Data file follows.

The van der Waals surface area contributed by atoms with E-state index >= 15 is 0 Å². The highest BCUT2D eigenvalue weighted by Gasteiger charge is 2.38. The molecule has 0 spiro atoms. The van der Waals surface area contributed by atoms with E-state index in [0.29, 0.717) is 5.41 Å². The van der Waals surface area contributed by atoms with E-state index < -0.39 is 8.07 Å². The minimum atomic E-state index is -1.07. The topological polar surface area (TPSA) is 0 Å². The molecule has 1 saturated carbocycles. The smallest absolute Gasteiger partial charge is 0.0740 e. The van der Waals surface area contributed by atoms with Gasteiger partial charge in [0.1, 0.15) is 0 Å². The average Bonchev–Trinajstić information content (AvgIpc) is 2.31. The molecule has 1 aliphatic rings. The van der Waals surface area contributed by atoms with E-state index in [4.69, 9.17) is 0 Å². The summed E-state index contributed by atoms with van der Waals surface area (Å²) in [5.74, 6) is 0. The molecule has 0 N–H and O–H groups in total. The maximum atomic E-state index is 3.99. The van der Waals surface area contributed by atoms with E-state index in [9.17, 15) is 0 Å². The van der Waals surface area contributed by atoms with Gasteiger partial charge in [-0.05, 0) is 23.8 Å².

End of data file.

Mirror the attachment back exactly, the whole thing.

The van der Waals surface area contributed by atoms with E-state index >= 15 is 0 Å². The highest BCUT2D eigenvalue weighted by Gasteiger charge is 2.38. The molecule has 0 spiro atoms. The van der Waals surface area contributed by atoms with E-state index in [0.29, 0.717) is 5.41 Å². The van der Waals surface area contributed by atoms with E-state index < -0.39 is 8.07 Å². The minimum atomic E-state index is -1.07. The topological polar surface area (TPSA) is 0 Å². The molecule has 1 saturated carbocycles. The smallest absolute Gasteiger partial charge is 0.0740 e. The van der Waals surface area contributed by atoms with Gasteiger partial charge in [0.1, 0.15) is 0 Å². The average Bonchev–Trinajstić information content (AvgIpc) is 2.31. The molecule has 1 aliphatic rings. The van der Waals surface area contributed by atoms with E-state index in [4.69, 9.17) is 0 Å². The summed E-state index contributed by atoms with van der Waals surface area (Å²) in [5.74, 6) is 0. The molecule has 0 N–H and O–H groups in total. The maximum atomic E-state index is 3.99. The van der Waals surface area contributed by atoms with E-state index in [9.17, 15) is 0 Å². The van der Waals surface area contributed by atoms with Gasteiger partial charge in [-0.05, 0) is 23.8 Å².